Different Types of Hospitals

There are over 6,000 hospitals nationwide. Most of them are "general hospitals" set up to diagnose and treat most major medical conditions. Nearly 20% of the hospitals in the nation are "specialty" hospitals that specialize in diagnosing and treating particular disorders. A general hospital may not be able to offer the latest and most cutting edge treatments or be staffed by the highly trained specialists. If you suffer from an unusual disorder you might be best served by seeking out a hospital that is devoted to treating people with similar conditions.Find out about:

  • The emergency room
  • Emergency medicine physicians
  • Orthopedic surgeons
  • Neurologists
  • Neurosurgeons

The Emergency Room

If you have been in an accident and suffered moderate to sever injuries, chances are you went to the emergency room. If you were taken by ambulance, the hospital you went to was probably based on your condition and the proximity to the closest emergency room that can handle your type of injury. Not all emergency rooms are the same. It will depend on the type of hospital and the certification level of the emergency room. In either case an emergency room physician will have seen you.

Emergency Medicine Physicians

These physicians are highly skilled trauma specialists that manage patients requiring immediate medical care. These physicians are normally found in emergency rooms in busy hospitals and can quickly assess patients requiring immediate needs. Their role is one of stabilizing the patient so that the right specialist can be brought in to manage the patient's treatment. Once stabilized, it is likely that you will be referred to a specialist for follow-up and treatment. The specialists described below are commonly used in accidents involving moderate to sever injuries to the back and neck.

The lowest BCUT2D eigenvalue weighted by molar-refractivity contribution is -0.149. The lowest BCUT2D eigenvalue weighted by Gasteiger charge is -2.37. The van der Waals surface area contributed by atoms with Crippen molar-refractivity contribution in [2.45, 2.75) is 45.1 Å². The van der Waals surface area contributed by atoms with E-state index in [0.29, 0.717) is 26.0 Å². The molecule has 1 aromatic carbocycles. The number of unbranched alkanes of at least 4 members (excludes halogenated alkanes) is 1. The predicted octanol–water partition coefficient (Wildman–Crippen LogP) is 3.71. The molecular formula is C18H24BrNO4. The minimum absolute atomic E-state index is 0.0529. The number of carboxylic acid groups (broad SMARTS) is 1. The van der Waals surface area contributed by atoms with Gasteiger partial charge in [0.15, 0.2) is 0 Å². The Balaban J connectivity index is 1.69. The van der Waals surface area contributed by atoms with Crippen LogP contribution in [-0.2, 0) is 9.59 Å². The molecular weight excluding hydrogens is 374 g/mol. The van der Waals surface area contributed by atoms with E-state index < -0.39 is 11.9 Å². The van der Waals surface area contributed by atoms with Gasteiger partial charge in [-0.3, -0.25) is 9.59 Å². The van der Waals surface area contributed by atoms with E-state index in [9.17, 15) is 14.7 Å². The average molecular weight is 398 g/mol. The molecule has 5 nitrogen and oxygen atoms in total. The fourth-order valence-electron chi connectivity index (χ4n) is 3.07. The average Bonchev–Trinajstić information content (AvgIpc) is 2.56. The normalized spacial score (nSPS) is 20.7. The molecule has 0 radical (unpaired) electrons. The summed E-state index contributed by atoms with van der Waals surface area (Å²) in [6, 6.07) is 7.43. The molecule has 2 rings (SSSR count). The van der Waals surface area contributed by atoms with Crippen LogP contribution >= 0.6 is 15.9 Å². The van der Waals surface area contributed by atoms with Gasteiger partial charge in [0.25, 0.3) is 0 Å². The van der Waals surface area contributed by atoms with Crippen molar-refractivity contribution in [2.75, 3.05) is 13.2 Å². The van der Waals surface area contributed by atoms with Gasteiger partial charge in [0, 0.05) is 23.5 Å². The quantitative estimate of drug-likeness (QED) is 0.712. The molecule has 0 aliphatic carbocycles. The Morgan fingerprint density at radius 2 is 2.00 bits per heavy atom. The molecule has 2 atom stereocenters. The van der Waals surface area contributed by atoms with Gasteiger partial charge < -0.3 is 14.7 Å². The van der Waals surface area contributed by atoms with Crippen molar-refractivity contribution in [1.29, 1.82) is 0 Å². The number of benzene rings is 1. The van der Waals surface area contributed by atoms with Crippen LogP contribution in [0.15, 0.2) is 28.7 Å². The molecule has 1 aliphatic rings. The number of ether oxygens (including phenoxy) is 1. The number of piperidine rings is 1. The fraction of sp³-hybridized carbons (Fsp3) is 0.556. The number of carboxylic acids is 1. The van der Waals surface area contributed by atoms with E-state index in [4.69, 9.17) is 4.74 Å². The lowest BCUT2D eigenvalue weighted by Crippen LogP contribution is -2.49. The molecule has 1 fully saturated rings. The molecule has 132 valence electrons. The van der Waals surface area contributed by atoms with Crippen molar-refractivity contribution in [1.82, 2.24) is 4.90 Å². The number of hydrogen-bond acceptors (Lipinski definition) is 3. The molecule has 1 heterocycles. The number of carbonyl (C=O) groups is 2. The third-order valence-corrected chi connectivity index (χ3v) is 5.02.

Orthopedic Surgeons

These highly trained physicians diagnose, treat, and perform surgery on people with bone and joint disorders including nerve impingement conditions of the spine and hip injuries. Not only do they have a wide expertise in treating back and neck injuries, they are often called upon to perform spinal surgeries such as the removal of a disk. Orthopedic surgeons have one of the longest training periods. Typically, the orthopedic physician will attend four years of medical school then another four to six years of residency training. Following residency, the surgeon will seek to be board certified in their specialty. Board certification demonstrates the highest level of training possible in the field.


These doctors are skilled in the diagnosis and treatment of disease of the nervous system including the brain. These doctors do not perform surgery. However, Neurologists are often used in helping determine whether a patient is a surgical candidate. They are known to employ a wide variety of diagnostic tests such as nerve conduction studies and are often called upon to make cognitive assessments.